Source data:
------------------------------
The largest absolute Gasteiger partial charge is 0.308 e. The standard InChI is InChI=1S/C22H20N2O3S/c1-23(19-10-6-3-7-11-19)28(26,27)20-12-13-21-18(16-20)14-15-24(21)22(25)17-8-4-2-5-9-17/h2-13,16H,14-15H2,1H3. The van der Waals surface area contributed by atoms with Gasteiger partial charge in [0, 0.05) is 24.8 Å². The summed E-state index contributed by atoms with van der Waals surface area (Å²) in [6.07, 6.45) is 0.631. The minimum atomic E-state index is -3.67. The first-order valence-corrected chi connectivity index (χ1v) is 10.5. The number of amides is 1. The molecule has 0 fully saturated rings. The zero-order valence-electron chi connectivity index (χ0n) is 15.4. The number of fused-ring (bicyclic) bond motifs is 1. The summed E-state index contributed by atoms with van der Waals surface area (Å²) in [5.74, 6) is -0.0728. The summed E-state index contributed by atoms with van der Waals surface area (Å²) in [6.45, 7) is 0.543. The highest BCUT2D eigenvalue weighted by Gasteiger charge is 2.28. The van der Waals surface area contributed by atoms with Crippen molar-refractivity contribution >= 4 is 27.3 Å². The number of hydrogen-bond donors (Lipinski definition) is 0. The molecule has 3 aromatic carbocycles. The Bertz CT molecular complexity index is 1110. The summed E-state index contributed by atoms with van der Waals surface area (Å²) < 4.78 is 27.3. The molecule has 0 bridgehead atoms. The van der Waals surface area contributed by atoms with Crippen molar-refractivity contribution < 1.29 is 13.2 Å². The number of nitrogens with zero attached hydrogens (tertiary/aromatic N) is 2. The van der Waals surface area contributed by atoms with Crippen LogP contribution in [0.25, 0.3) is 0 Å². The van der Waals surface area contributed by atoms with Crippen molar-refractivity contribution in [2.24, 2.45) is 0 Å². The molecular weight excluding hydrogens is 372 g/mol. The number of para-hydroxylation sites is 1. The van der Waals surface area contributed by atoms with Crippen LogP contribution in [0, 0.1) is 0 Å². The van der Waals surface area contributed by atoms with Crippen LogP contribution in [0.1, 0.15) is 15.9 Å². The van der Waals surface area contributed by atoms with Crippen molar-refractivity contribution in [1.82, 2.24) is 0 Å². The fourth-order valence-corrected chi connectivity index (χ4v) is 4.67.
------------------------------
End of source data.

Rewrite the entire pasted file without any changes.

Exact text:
The largest absolute Gasteiger partial charge is 0.308 e. The standard InChI is InChI=1S/C22H20N2O3S/c1-23(19-10-6-3-7-11-19)28(26,27)20-12-13-21-18(16-20)14-15-24(21)22(25)17-8-4-2-5-9-17/h2-13,16H,14-15H2,1H3. The van der Waals surface area contributed by atoms with Gasteiger partial charge in [0, 0.05) is 24.8 Å². The summed E-state index contributed by atoms with van der Waals surface area (Å²) in [6.07, 6.45) is 0.631. The minimum atomic E-state index is -3.67. The first-order valence-corrected chi connectivity index (χ1v) is 10.5. The number of amides is 1. The molecule has 0 fully saturated rings. The zero-order valence-electron chi connectivity index (χ0n) is 15.4. The number of fused-ring (bicyclic) bond motifs is 1. The summed E-state index contributed by atoms with van der Waals surface area (Å²) in [5.74, 6) is -0.0728. The summed E-state index contributed by atoms with van der Waals surface area (Å²) in [6.45, 7) is 0.543. The highest BCUT2D eigenvalue weighted by Gasteiger charge is 2.28. The van der Waals surface area contributed by atoms with Crippen molar-refractivity contribution >= 4 is 27.3 Å². The number of hydrogen-bond donors (Lipinski definition) is 0. The molecule has 3 aromatic carbocycles. The Bertz CT molecular complexity index is 1110. The summed E-state index contributed by atoms with van der Waals surface area (Å²) < 4.78 is 27.3. The molecule has 0 bridgehead atoms. The van der Waals surface area contributed by atoms with Crippen molar-refractivity contribution < 1.29 is 13.2 Å². The number of nitrogens with zero attached hydrogens (tertiary/aromatic N) is 2. The van der Waals surface area contributed by atoms with Crippen LogP contribution in [0.25, 0.3) is 0 Å². The van der Waals surface area contributed by atoms with Crippen molar-refractivity contribution in [2.24, 2.45) is 0 Å². The molecular weight excluding hydrogens is 372 g/mol. The number of para-hydroxylation sites is 1. The van der Waals surface area contributed by atoms with Crippen LogP contribution in [0, 0.1) is 0 Å². The van der Waals surface area contributed by atoms with Crippen LogP contribution in [0.1, 0.15) is 15.9 Å². The van der Waals surface area contributed by atoms with Crippen molar-refractivity contribution in [1.82, 2.24) is 0 Å². The fourth-order valence-corrected chi connectivity index (χ4v) is 4.67.